From the 40 selected animals, samples of blood were collected through coccygeal venipunction using vacutainer tubes with EDTA, and tubes without anticoagulant. The blood collections were made before surgery procedure and before any medicinal treatment, and they were kept refrigerated until arrival at the lab. EDTA tubes were used for blood counting. Total accounts of erythrocytes and leucocytes were made by the technique of microdilution and Neubauer chamber counting. Packed cell volume (PCV) was determined by microcentrifugation, and hemoglobin was measured through colorimetric technique of potassium cyanide. The differential counting of leucocytes was made from blood smears treated with Wright dye. Blood samples without anticoagulant were centrifuged (2,500 rpm for 15 min), serum was withdrawn and stored at -20°C for biochemical analyses, which were performed by spectrophotometric methods. The examined profile included albumin, total protein, cholesterol, urea, triglycerides, calcium, magnesium, aspartate aminotransferase, creatinine, beta-hydroxybutyrate, lactate and free fatty acids. Sodium and potassium values were determined by flame photometer.

Urine samples were collected through induction by perineal massage. The first jets of urine were discarded. A minimum 200 mL were collected in sterilized recipients. Samples were put under refrigeration and analyzed before 24 hours after collection. Urine analyses made in field were pH determination and presence detection of ketonic bodies through reagent strips. The complete urine analysis was performed in the lab, and included sediment and physicochemical analysis.

Samples of ruminal liquid were collected through a ruminal catheter of double duct with a vacuum bomb adapted to cattle, and a tubular open-mouth. The collects (250 mL) were performed at least three hours after the last ingestion of food. First obtained jets of ruminal liquid were discarded as to reduce the effect of saliva dragged by the catheter. The liquid obtained was filtered through adaptation of double gauze inside a funnel. In one part of the filtered liquid, pH was determined through digital potenciometer and through reagent strips for comparison. The other part of the liquid was decanted into two test tubes, previously calibrated to a volume of 10 mL each. Ten milliliters of filtered ruminal juice were put in one of the control tubes. The other tube contained 0.5 mL of a solution 0.03% methylene blue, in which 9.5 mL of filtered ruminal liquid were added to complete the final volume of 10 mL. Time was measured from the moment the solution was mixed to the ruminant liquid. The recorded time corresponded to the final disappearance of the blue color, when compared to the proof tube, and it was registered as RTMB (reduction time of methylene blue) in minutes. When permission was obtained from the owner, samples of ruminal liquid were also collected by means of ruminocentesis through a 20 mL syringe and disposable needle.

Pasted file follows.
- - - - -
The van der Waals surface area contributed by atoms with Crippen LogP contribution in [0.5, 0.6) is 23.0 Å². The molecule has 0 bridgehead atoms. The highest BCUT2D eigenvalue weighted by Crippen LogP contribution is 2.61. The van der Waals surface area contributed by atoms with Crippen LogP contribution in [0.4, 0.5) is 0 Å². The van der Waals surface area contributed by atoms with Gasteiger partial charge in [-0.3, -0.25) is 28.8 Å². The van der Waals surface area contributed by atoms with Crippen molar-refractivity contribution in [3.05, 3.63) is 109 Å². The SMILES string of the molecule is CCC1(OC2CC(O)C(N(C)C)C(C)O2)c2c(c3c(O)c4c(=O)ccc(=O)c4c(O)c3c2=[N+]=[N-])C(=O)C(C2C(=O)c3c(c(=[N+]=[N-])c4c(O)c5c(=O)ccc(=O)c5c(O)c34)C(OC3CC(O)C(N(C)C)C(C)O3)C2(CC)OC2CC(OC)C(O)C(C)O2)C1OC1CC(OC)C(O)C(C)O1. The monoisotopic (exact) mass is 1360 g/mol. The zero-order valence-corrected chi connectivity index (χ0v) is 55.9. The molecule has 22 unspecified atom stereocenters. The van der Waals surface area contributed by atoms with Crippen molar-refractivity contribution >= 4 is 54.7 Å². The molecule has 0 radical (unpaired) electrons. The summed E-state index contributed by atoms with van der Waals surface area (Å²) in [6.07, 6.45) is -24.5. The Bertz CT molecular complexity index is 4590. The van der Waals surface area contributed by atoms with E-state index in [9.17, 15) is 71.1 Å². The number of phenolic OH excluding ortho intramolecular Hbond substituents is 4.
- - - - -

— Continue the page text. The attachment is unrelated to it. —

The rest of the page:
Descriptive analyses were run and normality and homocedasticity were tested. ANOVA and linear regression were performed, using SAS 9.1 (SAS  Institute, 2003) previously applying a logarithmical transformation (Log x) when necessary, and grouping